Seth Godin’s Saturday blog was evocative for me:
Each of us understands that different people are swayed by different sorts of arguments, based on different ways of viewing the world. That seems sort of obvious. A toddler might want an orange juice because it’s sweet, not because she’s trying to avoid scurvy, which might be the argument that moves an intellectual but vitamin-starved sailor to take action.
So far, so good.
The difficult part is this: Even when people making an argument know this, they don’t like making an argument that appeals to the other person’s alternative worldview.
Worth a full stop here. Even when people have an argument about a political action they want someone else to adopt, or a product they want them to buy, they hesitate to make that argument with empathy. Instead, they default to talking about why they believe it.
To many people, it feels manipulative or insincere or even morally wrong to momentarily take the other person’s point of view when trying to advance an argument that we already believe in.
And that’s one reason why so many people claim to not like engaging in marketing. Marketing is the empathetic act of telling a story that works, that’s true for the person hearing it, that stands up to scrutiny. But marketing is not about merely sharing what you, the marketer believes. It’s about what we, the listener, believe.
Godin links to his book that fleshes out this theme.
I think Natural Law arguments come, well, naturally to me because I’ve internalized some of the Natural Law. I don’t argue that way, rather than from “Thus saith the Lord in Hezekiah 12:14,” because even if Hezekiah tipped me off to what the Lord said, what the Lord said tipped me off to the way things really are, not just to some “do it this way or I’ll hurt you in the bye-and-bye (which you therefore won’t find sweet).”
By my lights, then, I’m not entering dishonestly or manipulatively into someone’s alternative worldview, but (like Hezekiah quoting the Lord to me) pointing out to them what they truly believe because that’s how things truly are. There’s a lot of things that people “can’t not know.”
I guess this means that I don’t accept Godin’s premise that, deep down, people have divergent worldviews about deep-down realities. They merely have really, really thick ideological defenses against admitting reality (“really thick” as in “I’m not all that persuasive”).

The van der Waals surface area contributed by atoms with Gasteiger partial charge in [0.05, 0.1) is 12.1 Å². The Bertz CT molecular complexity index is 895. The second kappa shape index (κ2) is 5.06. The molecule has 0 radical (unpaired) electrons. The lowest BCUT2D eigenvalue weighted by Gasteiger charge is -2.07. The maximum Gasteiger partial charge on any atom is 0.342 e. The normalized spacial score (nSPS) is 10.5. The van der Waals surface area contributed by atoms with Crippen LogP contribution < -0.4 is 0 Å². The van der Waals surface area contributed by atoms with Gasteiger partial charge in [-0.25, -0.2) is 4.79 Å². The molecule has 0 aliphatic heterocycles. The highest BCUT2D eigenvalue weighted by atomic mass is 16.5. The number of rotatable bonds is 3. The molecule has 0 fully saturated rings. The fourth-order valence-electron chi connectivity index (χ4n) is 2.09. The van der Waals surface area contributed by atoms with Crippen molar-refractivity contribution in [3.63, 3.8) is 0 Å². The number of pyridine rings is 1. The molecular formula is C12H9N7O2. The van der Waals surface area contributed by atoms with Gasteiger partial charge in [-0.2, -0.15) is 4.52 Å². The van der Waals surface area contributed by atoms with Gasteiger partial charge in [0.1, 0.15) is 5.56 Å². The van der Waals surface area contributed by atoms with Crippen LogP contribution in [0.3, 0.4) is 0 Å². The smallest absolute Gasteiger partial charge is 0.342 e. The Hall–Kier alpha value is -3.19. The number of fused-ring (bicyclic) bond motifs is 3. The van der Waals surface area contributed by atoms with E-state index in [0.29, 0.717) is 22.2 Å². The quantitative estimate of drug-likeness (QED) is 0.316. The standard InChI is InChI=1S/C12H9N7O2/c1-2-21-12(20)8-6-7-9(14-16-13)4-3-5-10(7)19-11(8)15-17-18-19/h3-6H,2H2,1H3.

Or maybe I don’t see what I’m doing as marketing, but as something more important than that trying to sell soup, soap, or legal services.
Now flip it over. I find very annoying people who have abandoned or never seriously professed the Christian faith, but who try to put their ideas into what they fancy as “Christian” terms — who try to appeal to what they fancy my alternative worldview. This includes, notably, things like the Facebook mêmes on the themes “if you were really a Christian you’d …” or “look how hypocritical these ‘Christians’ are.”
- It generally comes across as insincere or as a form of browbeating a putative intellectual inferior;
- It is generally tone-deaf to how Christians (at least Christians like me) think and talk (what I’ve branded “pretexting”); and
- It generally posits something that isn’t really that way — that is, it tries to say that I as a Christian should believe some way (despite my perception that it’s unreal) simply because that’s what they get out of flying over something Jesus said at 30,000 feet and 500 mph.
I suppose the same could be true of a Christian from one tradition trying to translate their beliefs into one of the significantly different Christian traditions, too.
If I’m right about this “flip it over,” then despite Godin’s theory that they don’t like making an argument that appeals to the other person’s alternative worldview, they make it anyway. Do they think that the thing of which they’re trying to persuade me is no more important and fundamental than soup, soap or legal services? Generally, when people whip out their faux Christian hectoring, they’re talking about some fairly important stuff.
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I hadn’t intended to go here when I started writing, but yesterday brought news of a swarthy politician, who on the face of it, is appealing to people of faith to join him and his blond wife (“Heidi” is her name; how precious is that?!) in prayer, but who does so through a webpage that invites your public endorsement and won’t let you even sign up to pray with them unless you give him your e-mail address.
Since when does one sign up to pray in cyberspace? Does he really believe in prayer or is this a form of pretexting? Although he was targeting a different demographic than me, can I be offended anyway?
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“In learning as in traveling and, of course, in lovemaking, all the charm lies in not coming too quickly to the point, but in meandering around for a while.” (Eva Brann)